Schedule a brainstorming meeting with your sales and marketing teams. It's important that they collaborate on content ideas. If only the content manager is creating content ideas, the result will be lopsided. Sales needs to be a part of the content brainstorming because they have very valuable information from the prospect side of the equation. They talk to prospects every day and know their questions and pain points. Sales also knows what content they can use as sales tools are missing. Sales and marketing have to work together for this to be successful. Let teams know well in advance and ask them to bring their ideas to the table as you're building out your content calendar and campaigns. Someone might have an idea that spurs one no one thought of. If you have quarterly content planning meetings like we do, you will walk away from the meeting with a complete list of content for the entire quarter.
Step 4. Conduct a content audit
If you don't know what you already have, you don't know what you need. Just like buyer personas, if you don't have a current inventory of your content, you need to get started. If you already have one, make sure you have identified buyer's journey stages, buyer personas, and keywords for each piece of content, and the topic cluster it is attached to.
It's also important to take a dive into the analytics for all your content to see what's resonating and what's not. Identify content that can be updated or repurposed. This will give you some quick wins right out of the gate. Determine what's resonating and what's not.
Pro tip: you can set up a HubSpot dashboard for quick access to your content data. This process will help you identify content gaps you have.
Step 5. Determine which type of content you want to create
The type of content you create depends a lot on your audience. Are they YouTubers? TikTokers? Do they do most of their research on a desktop computer? Are they digital immigrants and prefer to print out a document to read, or are they digital natives and prefer reading on their smartphone or device? These are things you should have identified when creating your buyer personas.
It will also depend on your service or product. For example, suppose you are selling electric fireplace inserts. In that case, you might want to consider infographics that detail the specs of the unit or DIY project instructions on how to install it. A video might also be helpful so potential customers can see the fireplace working. Whereas if you are a wedding planner, you would focus blog writing on topics surrounding wedding planning and weddings. Images with detailed descriptions to use on social media would also resonate with your audience.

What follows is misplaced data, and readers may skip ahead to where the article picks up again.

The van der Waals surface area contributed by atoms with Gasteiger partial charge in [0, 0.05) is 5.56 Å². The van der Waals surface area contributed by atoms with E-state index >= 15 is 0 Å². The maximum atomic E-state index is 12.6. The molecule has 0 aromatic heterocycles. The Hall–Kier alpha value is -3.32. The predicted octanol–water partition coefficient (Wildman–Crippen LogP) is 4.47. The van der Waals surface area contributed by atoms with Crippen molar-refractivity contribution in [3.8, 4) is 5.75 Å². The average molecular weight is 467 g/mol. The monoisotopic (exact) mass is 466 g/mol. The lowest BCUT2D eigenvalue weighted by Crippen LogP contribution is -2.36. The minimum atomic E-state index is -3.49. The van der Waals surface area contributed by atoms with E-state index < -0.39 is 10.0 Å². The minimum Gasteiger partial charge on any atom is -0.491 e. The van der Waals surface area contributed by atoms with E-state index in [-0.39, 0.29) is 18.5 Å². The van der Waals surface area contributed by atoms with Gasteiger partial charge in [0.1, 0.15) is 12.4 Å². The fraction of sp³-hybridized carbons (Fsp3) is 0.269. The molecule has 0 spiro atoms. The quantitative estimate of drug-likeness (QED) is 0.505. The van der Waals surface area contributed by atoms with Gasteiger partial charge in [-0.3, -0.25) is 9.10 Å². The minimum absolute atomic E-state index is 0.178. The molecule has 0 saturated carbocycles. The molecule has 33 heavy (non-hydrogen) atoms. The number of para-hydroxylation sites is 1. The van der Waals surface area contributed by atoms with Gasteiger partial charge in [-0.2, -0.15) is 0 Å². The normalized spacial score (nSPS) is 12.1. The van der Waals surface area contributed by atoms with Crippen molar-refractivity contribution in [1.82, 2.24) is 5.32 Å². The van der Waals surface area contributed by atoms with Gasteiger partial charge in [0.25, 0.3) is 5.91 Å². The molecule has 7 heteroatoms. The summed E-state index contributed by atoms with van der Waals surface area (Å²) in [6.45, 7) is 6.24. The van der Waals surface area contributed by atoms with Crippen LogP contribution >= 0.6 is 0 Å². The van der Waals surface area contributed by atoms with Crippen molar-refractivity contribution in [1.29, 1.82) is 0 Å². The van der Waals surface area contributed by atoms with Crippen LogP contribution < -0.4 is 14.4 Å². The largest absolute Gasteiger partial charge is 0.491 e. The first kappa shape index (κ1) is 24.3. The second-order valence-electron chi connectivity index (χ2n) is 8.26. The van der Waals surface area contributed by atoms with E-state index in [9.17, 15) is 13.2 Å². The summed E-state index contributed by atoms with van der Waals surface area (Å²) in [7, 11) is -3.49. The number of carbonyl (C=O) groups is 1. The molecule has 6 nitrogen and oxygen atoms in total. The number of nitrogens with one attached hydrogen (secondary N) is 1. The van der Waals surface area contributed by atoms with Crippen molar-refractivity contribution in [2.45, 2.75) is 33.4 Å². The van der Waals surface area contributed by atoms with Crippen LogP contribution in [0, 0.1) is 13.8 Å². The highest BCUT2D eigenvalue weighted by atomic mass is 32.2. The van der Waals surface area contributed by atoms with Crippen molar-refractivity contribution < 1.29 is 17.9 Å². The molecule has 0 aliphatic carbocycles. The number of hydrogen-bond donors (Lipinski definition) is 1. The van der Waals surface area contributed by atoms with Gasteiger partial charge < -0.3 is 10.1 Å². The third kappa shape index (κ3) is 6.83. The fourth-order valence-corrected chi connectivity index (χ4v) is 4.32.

Step 6. Publish and promote your content
Now it's time to deliver your content! When you publish your content, be sure to proofread, proofread, and proofread again. Then have someone else proofread it for you. A fresh set of eyes will see things you might have missed. Also, think about the layout. Is it easy for the reader to digest? Using images, headings, bullet points, or numbered lists help break content up into skimmable chunks. Let's be real — your content is going to be skimmed the majority of the time. Don't assume your users are all reading all of your content.
After you have published your content with the help of your CMS (Content Management System), it's time to promote it. Organic reach will do part of the work, but it's also a good idea to use social media platforms to share your content. Your customers and prospects are already on social media so be sure to share wherever it's relevant to your audience.
- Facebook — 1.9 billion daily active users
- TikTok — 1 billion monthly active users
- Instagram — 1 billion monthly active users
- Twitter — 211 million daily active users
- LinkedIn — 774 million active users
- YouTube — 315 million daily active users
- Snapchat — 306 million daily active users
Be sure to monitor comments and interactions. You can't just post it and wish for the best. It's critical you treat your customers and prospects like humans by engaging with them in the comments.
Step 7. Track performance, monitor, and analyze your content strategy regularly
Your content strategy should always be evolving. The one you create for 2023 might not work in 2024. This time next year, you should start at step one and go through the process again. The more often you do it, the easier it will get, and the more valuable your content will become because it was well planned out to line up with your prospect's and customer's wants, needs, and pain points. Your revenue will increase as sales teams will have the right tools to help convert leads into customers. Don't push your content strategy to the bottom of your end-of-2022 priority list.